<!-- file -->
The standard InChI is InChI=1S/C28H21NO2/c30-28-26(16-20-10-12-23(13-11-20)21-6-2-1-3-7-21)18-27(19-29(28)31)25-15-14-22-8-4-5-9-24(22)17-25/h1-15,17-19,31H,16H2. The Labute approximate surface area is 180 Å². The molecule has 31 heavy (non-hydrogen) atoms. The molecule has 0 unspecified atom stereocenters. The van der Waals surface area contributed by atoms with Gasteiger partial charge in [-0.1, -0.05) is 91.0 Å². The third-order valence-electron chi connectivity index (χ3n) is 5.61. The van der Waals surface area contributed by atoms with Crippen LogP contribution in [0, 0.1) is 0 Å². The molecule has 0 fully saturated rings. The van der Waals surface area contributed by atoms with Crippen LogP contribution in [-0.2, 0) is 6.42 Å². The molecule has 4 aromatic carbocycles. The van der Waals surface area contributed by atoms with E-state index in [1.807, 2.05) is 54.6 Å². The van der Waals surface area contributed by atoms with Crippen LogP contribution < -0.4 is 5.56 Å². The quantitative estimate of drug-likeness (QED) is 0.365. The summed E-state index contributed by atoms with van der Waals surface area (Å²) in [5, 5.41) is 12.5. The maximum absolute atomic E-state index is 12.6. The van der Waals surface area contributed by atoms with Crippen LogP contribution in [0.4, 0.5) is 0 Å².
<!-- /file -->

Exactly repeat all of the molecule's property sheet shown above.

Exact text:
The standard InChI is InChI=1S/C28H21NO2/c30-28-26(16-20-10-12-23(13-11-20)21-6-2-1-3-7-21)18-27(19-29(28)31)25-15-14-22-8-4-5-9-24(22)17-25/h1-15,17-19,31H,16H2. The Labute approximate surface area is 180 Å². The molecule has 31 heavy (non-hydrogen) atoms. The molecule has 0 unspecified atom stereocenters. The van der Waals surface area contributed by atoms with Gasteiger partial charge in [-0.1, -0.05) is 91.0 Å². The third-order valence-electron chi connectivity index (χ3n) is 5.61. The van der Waals surface area contributed by atoms with Crippen LogP contribution in [0, 0.1) is 0 Å². The molecule has 0 fully saturated rings. The van der Waals surface area contributed by atoms with Crippen LogP contribution in [-0.2, 0) is 6.42 Å². The molecule has 4 aromatic carbocycles. The van der Waals surface area contributed by atoms with E-state index in [1.807, 2.05) is 54.6 Å². The van der Waals surface area contributed by atoms with Crippen LogP contribution < -0.4 is 5.56 Å². The quantitative estimate of drug-likeness (QED) is 0.365. The summed E-state index contributed by atoms with van der Waals surface area (Å²) in [5, 5.41) is 12.5. The maximum absolute atomic E-state index is 12.6. The van der Waals surface area contributed by atoms with Crippen LogP contribution in [0.4, 0.5) is 0 Å².